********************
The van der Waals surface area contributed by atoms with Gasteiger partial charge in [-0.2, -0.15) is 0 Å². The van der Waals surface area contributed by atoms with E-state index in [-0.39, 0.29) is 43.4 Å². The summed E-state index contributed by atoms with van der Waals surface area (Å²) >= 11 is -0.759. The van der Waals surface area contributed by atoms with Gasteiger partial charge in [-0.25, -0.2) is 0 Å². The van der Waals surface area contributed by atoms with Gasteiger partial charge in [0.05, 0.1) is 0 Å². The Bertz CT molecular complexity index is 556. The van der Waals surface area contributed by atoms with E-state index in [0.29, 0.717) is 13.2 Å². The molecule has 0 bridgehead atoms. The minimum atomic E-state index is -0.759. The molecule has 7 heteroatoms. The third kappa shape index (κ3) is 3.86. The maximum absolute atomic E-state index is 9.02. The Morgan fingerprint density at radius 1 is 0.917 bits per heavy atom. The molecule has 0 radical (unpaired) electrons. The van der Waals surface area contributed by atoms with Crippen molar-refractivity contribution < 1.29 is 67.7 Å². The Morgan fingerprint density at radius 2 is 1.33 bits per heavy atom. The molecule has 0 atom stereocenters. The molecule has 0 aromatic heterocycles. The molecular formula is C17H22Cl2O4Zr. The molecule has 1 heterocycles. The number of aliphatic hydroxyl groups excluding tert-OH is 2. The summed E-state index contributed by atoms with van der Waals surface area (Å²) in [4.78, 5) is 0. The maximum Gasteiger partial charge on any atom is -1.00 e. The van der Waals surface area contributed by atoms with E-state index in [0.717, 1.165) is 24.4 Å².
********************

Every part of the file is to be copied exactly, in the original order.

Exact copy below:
The van der Waals surface area contributed by atoms with Gasteiger partial charge in [-0.2, -0.15) is 0 Å². The van der Waals surface area contributed by atoms with E-state index in [-0.39, 0.29) is 43.4 Å². The summed E-state index contributed by atoms with van der Waals surface area (Å²) >= 11 is -0.759. The van der Waals surface area contributed by atoms with Gasteiger partial charge in [-0.25, -0.2) is 0 Å². The van der Waals surface area contributed by atoms with Gasteiger partial charge in [0.05, 0.1) is 0 Å². The Bertz CT molecular complexity index is 556. The van der Waals surface area contributed by atoms with E-state index in [0.29, 0.717) is 13.2 Å². The molecule has 0 bridgehead atoms. The minimum atomic E-state index is -0.759. The molecule has 7 heteroatoms. The third kappa shape index (κ3) is 3.86. The maximum absolute atomic E-state index is 9.02. The Morgan fingerprint density at radius 1 is 0.917 bits per heavy atom. The molecule has 0 radical (unpaired) electrons. The van der Waals surface area contributed by atoms with Crippen molar-refractivity contribution < 1.29 is 67.7 Å². The Morgan fingerprint density at radius 2 is 1.33 bits per heavy atom. The molecule has 0 atom stereocenters. The molecule has 0 aromatic heterocycles. The molecular formula is C17H22Cl2O4Zr. The molecule has 1 heterocycles. The number of aliphatic hydroxyl groups excluding tert-OH is 2. The summed E-state index contributed by atoms with van der Waals surface area (Å²) in [4.78, 5) is 0. The maximum Gasteiger partial charge on any atom is -1.00 e. The van der Waals surface area contributed by atoms with E-state index in [0.717, 1.165) is 24.4 Å².